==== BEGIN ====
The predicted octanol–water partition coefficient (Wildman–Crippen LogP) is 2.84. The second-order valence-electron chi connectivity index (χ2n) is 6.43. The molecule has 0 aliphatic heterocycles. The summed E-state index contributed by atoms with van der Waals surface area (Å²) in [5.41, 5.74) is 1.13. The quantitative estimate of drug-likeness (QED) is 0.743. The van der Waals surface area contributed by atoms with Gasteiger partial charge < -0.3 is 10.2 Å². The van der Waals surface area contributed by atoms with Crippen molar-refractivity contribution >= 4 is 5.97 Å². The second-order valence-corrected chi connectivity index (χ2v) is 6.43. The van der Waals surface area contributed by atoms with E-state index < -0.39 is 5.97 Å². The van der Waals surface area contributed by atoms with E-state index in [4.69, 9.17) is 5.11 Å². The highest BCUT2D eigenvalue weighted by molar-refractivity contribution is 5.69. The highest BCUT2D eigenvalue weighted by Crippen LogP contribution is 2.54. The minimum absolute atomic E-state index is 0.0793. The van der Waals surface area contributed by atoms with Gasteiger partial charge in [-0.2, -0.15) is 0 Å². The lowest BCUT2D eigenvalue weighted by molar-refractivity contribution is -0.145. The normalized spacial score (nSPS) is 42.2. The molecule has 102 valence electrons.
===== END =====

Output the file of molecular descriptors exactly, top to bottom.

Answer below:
The predicted octanol–water partition coefficient (Wildman–Crippen LogP) is 2.84. The second-order valence-electron chi connectivity index (χ2n) is 6.43. The molecule has 0 aliphatic heterocycles. The summed E-state index contributed by atoms with van der Waals surface area (Å²) in [5.41, 5.74) is 1.13. The quantitative estimate of drug-likeness (QED) is 0.743. The van der Waals surface area contributed by atoms with Gasteiger partial charge < -0.3 is 10.2 Å². The van der Waals surface area contributed by atoms with Crippen molar-refractivity contribution >= 4 is 5.97 Å². The second-order valence-corrected chi connectivity index (χ2v) is 6.43. The van der Waals surface area contributed by atoms with E-state index < -0.39 is 5.97 Å². The van der Waals surface area contributed by atoms with E-state index in [4.69, 9.17) is 5.11 Å². The highest BCUT2D eigenvalue weighted by molar-refractivity contribution is 5.69. The highest BCUT2D eigenvalue weighted by Crippen LogP contribution is 2.54. The minimum absolute atomic E-state index is 0.0793. The van der Waals surface area contributed by atoms with Gasteiger partial charge in [-0.2, -0.15) is 0 Å². The lowest BCUT2D eigenvalue weighted by molar-refractivity contribution is -0.145. The normalized spacial score (nSPS) is 42.2. The molecule has 102 valence electrons.